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Hanon exercises, good or bad?
#1969673 10/07/12 04:12 AM
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What's the opinion of this group on Hanon exercise or Hanon technique of learning piano?

I read somewhere that this technique is a thing of the past and no longer recommended by the piano teaching industry. Is this the case or is it a worthwhile practice to consider for an adult beginner?

Thanks!


Virginia

"Don't let what you cannot do interfere with what you can do."
J.Wooden
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Re: Hanon exercises, good or bad?
Tech 5 #1969675 10/07/12 04:17 AM
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"Yes, it's helped my technique a lot and I do them daily."

"Yes, it's helped my technique but I don't do them often."

"No, they are boring and there are better exercises."

"No, they are harmful and you shouldn't do them."

There you go. And no one will be right.


A linguistics major who loves piano and knows too much theory/history without knowing how to play it as well as he wants to be able to.

Let's hope that changes. Taught piano for almost two years and currently working on:
"Going back to the basics..."
Re: Hanon exercises, good or bad?
Tech 5 #1969680 10/07/12 04:48 AM
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My advice is to stay way from them. They are boring, useless and potentially harmful. They are artistically and musically absolutely void, reason in my humble opinion more than enough by itself to avoid them. They will not train you to overcome the difficulties of playing top virtuoso pieces such as Chopin Etudes, nor they will help you in any way to improve other pieces with a a more conventional technique like a Mozart sonata.

But that's just an opinion. If someone finds Hanon useful, I have no problem. The acquisition of technique is a very personal subject grin

Re: Hanon exercises, good or bad?
kayvee #1969708 10/07/12 07:49 AM
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laugh

Re: Hanon exercises, good or bad?
Tech 5 #1969716 10/07/12 08:21 AM
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Five finger exercises have their use, along with Czerny, especially if the concert platform is in the career path.

If Hanon were not beneficial it wouldn't have become the backbone of the Russian school nor be as well known but there are few who benefit from Hanon without regular involvement from a teacher. Just like scale playing, without a clear objective in mind such exercises can do more harm than good, not just to technique but also physical damage.

If you aren't looking for a conservatory place I'd stick to Bach's Inventions ( Hanon = Bach Inventions - music ) and scales in double thirds.

Isolated exercises, especially those from the third volume have their value for the advancing technician but the first two volumes offer little on top of regular scales and arpeggios to the casual pianist and those without a teacher's involvement.

It takes years for the technique to develop well enough that the music 'flows like oil' and scales ripple like pearls but flying through them, and other 'finger exercises' with speed as a target instead of an end result, just doesn't cut it. Start using Hanon and scales as ear and finger control exercises with a huge input of concentration and they become a more worthwhile endeavour.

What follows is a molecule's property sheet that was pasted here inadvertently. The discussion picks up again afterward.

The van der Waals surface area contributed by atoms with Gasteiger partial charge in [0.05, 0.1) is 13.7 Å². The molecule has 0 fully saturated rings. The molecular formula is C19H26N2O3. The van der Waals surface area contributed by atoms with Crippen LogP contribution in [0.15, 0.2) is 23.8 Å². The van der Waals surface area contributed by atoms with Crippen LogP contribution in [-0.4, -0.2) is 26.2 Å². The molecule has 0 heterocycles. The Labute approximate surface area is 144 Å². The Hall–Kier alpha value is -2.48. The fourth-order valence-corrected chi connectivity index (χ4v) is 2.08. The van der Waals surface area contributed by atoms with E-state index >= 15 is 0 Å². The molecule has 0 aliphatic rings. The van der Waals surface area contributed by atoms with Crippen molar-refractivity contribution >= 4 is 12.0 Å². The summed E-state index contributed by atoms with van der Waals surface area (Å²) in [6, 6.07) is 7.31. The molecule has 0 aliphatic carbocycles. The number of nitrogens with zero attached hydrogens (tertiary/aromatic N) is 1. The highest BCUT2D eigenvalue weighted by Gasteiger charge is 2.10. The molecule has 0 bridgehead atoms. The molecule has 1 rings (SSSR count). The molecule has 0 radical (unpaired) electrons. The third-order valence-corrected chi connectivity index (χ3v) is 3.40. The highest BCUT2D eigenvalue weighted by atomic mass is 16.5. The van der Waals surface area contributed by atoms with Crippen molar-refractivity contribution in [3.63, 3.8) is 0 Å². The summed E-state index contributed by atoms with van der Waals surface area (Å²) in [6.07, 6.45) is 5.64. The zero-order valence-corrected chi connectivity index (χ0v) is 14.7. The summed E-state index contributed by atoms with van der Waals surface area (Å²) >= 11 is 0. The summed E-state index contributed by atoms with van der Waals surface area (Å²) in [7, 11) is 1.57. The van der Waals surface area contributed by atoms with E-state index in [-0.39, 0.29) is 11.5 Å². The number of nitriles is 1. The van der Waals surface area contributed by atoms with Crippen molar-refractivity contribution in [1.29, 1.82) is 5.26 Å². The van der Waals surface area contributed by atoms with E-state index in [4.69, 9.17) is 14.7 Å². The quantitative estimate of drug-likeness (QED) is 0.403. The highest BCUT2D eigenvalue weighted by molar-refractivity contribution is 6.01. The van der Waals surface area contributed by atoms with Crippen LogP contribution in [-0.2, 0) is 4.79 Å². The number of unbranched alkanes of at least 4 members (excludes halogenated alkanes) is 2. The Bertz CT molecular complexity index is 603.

Richard
Re: Hanon exercises, good or bad?
Tech 5 #1969753 10/07/12 09:59 AM
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Hanon has quite a bit to offer. Valuable as warm-up pieces, stamina-building, helpful with tone production (if you use them that way) and the building blocks of a great touch and sound.

The dangers are, that one can injure the hands and wrists by overdoing them, especially if a poor posture and technique are employed. Also, that they can consume time (if you let them) which might be used better.

I would especially say, to disregard the instructions which direct the user to "lift the fingers high." There's nothing wrong with a crisp articulation, but the hands are not can-can dancers and any excessive or exaggerated movement, especially when repeated to an unreasonable degree, can injure the hands.

Because they are easily-learned and repetitive, they can offer the opportunity to work on sound production itself, independently of sightreading ability. Fast/slow, staccato/legato, forte/piano, evenness of tempo, etc. The scales might be extended to cover the whole range of the keyboard.

Not every single exercise need be done; there are some which offer less value. But, you are teaching the fingers to dance, and the movements the hands learn are 'put in the bank.' When playing other things, you will recognize the patterns and the hands will already know what to do, and will have the wherewithal to make it happen. That is worth something.


Clef

Re: Hanon exercises, good or bad?
Tech 5 #1969790 10/07/12 11:23 AM
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Interesting. Many start with Hannon, and seldom return to it; however, as someone mentioned, they are five finger exercises. In observing economy of motion, especially when playing pentatonic material, the 4th and 5th don't see alot of use. Test for even playing by listening to yourself. Most who swear by these exercises, are believers. No question that for finger independence, they work.

They are not music.

No matter who says what, making the brain move finger muscles, is mechanical and hence an athletic endeavor.

Playing Hannon in other keys will train the transitions to black keys.

Best: Play them stacatto.
Hands separate.
Dotted rythm. Then reverse the downbeat.




Re: Hanon exercises, good or bad?
Tech 5 #1969801 10/07/12 11:59 AM
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Singe we are discussing exercises here, what do you guys think about Czerny?